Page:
There are so many schools of investment management that it can be tough for people to decide among them. For instance, there’s the one camp that advises a simple approach — strategic asset allocation. With strategic asset allocation, the investor chooses an asset mix that fits with her goals, risk level and financial assets. This strategic asset allocation remains constant until a life change causes the investor to adjust.
Meanwhile, tactical asset allocation purports that you can improve upon market returns with periodic changes in your asst mix percentages based upon factors like the economy or business environment.
Tactical asset allocators believe that by choosing the best asset allocation you can achieve greater returns than with a stock picking approach or a strategic model.
What is Tactical Asset Allocation?
In contrast with strategic, the tactical asset allocation strategy is a more active investment management approach. Investors who favor a tactical approach will change the percentages allocated to various investment classes depending upon macroeconomic factors. Those factors might include the expected performance of certain market sectors or a global economic outlook.
With strategic asset allocation, an older investor might select a 60% stock, 30% bond and 10% cash asset allocation. When one asset class becomes over- or under-weighted the investor buys or sells the appropriate assets in order to return the portfolio to the original 60% stock, 30% bond, 10% cash positions.
With tactical asset allocation, the investor picks target weights for asset classes based upon shorter-term factors.
For example, after a market crash, when investment values become discounted, you might boost your asset weight in equities from 60% to 70% due to the research that favors outperformance of undervalued asset classes.
Then as equities grow and become overvalued, you might reduce exposure to 50% or 40% equities, until valuations substantially increase.
Tactical asset allocation can also be used within an asset class to target specific market sectors.
For example, the hospitality sector is currently quite depressed due to Covid-19 and the reality that fewer people are traveling. A tactical asset allocator might decide to invest in a sector fund that includes companies in the leisure and hospitality industry with the expectation that when travel and leisure activities increase, so will the performance of the leisure sector investments.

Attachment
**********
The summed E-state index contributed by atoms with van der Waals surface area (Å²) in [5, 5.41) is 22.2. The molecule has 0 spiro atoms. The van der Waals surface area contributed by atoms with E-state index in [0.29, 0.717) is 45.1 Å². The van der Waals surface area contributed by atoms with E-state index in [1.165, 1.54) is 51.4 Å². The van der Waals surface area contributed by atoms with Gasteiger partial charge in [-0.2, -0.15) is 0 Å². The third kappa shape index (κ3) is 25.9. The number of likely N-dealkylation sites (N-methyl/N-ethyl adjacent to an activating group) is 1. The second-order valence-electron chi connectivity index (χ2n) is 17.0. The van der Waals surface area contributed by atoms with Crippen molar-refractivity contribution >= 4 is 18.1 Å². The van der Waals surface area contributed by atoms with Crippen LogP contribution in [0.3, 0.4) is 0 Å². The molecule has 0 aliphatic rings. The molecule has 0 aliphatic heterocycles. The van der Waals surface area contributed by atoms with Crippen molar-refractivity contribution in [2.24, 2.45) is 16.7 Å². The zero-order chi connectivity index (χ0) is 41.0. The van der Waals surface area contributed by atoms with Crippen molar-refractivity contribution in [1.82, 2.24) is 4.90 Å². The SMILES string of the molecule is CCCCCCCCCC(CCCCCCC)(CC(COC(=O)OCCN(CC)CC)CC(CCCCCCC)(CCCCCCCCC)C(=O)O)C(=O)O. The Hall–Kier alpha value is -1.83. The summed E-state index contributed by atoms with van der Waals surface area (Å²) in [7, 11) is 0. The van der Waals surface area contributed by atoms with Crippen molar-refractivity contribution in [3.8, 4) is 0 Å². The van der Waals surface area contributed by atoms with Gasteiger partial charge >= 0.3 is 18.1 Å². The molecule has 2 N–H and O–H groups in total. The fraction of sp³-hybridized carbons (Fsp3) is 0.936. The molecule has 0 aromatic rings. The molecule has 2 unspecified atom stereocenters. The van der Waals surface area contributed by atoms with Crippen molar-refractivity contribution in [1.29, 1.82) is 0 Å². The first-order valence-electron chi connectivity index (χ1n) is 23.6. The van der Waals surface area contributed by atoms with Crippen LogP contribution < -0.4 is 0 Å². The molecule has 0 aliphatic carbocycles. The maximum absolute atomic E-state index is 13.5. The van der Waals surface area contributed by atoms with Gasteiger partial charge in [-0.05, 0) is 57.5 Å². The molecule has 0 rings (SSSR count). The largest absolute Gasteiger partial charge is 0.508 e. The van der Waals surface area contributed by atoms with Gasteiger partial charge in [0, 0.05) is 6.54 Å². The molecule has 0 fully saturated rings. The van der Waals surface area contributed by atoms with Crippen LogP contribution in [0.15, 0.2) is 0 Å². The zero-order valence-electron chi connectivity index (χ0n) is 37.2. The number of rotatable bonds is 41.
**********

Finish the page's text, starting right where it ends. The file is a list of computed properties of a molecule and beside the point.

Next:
How to Implement Tactical Asset Allocation
When diving into tactical asset allocation, understand that there’s not one specific way to implement this approach. The following are guidelines you can use to improve your returns with tactical asset allocation.
First, increase your knowledge and awareness of business and economic factors that ultimately might move markets.
Then decide on a percentage of your portfolio that you will shift between asset classes. Typical amounts are between 5% and 15% of the portfolio. In the beginning, smaller shifts might be more appropriate.
Next, consider the economy, investment markets and other economic factors. On a macroeconomic level, determine the current relative risk in the market. This can be done by examining valuation levels of riskier assets versus the norm, or other broad economic factors like unemployment levels and the yield curve.
For example, when the average Shiller price-earnings ratio is higher, subsequent equity market returns are lower. The Shiller P/E divides the current market price by the average prior 10 years market earnings. Presently, the current Shiller P/E is approximately 30 while the average is 16.72. The tactical asset allocator might use this information to determine that the market is overvalued and is more likely to fall than rise.
In this case, you would reduce the equity allocation.
The only problem with this approach is that in reducing the equity allocation, you might miss out on future upside returns, as markets can stay overvalued for long periods of time before reverting-to-the-mean.
Here’s another example of how to implement tactical asset allocation in your portfolio. In many instances when the yield curve is inverted, a recession follows. An inverted yield curve means that shorter term interest rates are higher than long term rates.
Typically, during a recession, stock market prices fall.
A tactical asset allocator might reduce stock market percentages and increase bond holdings in this case, to preserve principal.
Then should the recession ensue, and stock prices fall, you might boost your stock market exposure, buying a broad market index or individual sectors on sale. When economic conditions begin to turn around and asset prices rise, you’ll benefit from the capital appreciation.
Tactical Asset Allocation Wrap Up
Using a basic stable of exchange-traded funds makes it easy to implement a tactical asset allocation strategy. There are many sector ETFs, as well as diverse country and international stock and bond ETFs. Other ways to attempt to improve on market returns is by investing in smart beta strategies and actively managed mutual funds.
Finally, tactical asset allocation might just beat the returns of a strategic asset allocation approach. With attention to trends and minor adjustments to your portfolio, there’s an opportunity to profit.
Barbara A. Friedberg, MBA, MS is a veteran portfolio manager, expert investor, and former university finance instructor. She is editor/author of Personal Finance; An Encyclopedia of Modern Money Management and two additional money books. She is CEO of Robo-Advisor Pros.com, a robo-advisor review and information website. Additionally, Friedberg is publisher of the well-regarded investment website Barbara Friedberg Personal Finance.com. Follow her on twitter @barbfriedberg and @roboadvisorpros. As of this writing, she did not hold a position in any of the aforementioned securities.